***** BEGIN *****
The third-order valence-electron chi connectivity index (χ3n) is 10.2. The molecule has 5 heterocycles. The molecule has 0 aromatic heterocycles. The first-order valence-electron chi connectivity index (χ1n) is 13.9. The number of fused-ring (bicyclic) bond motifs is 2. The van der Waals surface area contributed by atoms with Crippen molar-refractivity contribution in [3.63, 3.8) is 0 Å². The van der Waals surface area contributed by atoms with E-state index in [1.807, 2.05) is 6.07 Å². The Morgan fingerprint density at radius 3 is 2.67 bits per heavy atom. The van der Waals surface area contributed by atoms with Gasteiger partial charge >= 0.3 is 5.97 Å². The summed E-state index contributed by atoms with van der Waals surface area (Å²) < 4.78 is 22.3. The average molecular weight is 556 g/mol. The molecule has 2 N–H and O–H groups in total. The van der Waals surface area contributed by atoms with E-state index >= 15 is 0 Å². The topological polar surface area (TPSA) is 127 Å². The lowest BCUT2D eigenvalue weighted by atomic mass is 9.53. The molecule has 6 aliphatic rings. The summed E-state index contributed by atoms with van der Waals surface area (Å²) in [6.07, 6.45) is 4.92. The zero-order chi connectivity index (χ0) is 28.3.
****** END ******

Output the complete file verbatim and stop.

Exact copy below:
The third-order valence-electron chi connectivity index (χ3n) is 10.2. The molecule has 5 heterocycles. The molecule has 0 aromatic heterocycles. The first-order valence-electron chi connectivity index (χ1n) is 13.9. The number of fused-ring (bicyclic) bond motifs is 2. The van der Waals surface area contributed by atoms with Crippen molar-refractivity contribution in [3.63, 3.8) is 0 Å². The van der Waals surface area contributed by atoms with E-state index in [1.807, 2.05) is 6.07 Å². The Morgan fingerprint density at radius 3 is 2.67 bits per heavy atom. The van der Waals surface area contributed by atoms with Gasteiger partial charge >= 0.3 is 5.97 Å². The summed E-state index contributed by atoms with van der Waals surface area (Å²) < 4.78 is 22.3. The average molecular weight is 556 g/mol. The molecule has 2 N–H and O–H groups in total. The van der Waals surface area contributed by atoms with E-state index >= 15 is 0 Å². The topological polar surface area (TPSA) is 127 Å². The lowest BCUT2D eigenvalue weighted by atomic mass is 9.53. The molecule has 6 aliphatic rings. The summed E-state index contributed by atoms with van der Waals surface area (Å²) in [6.07, 6.45) is 4.92. The zero-order chi connectivity index (χ0) is 28.3.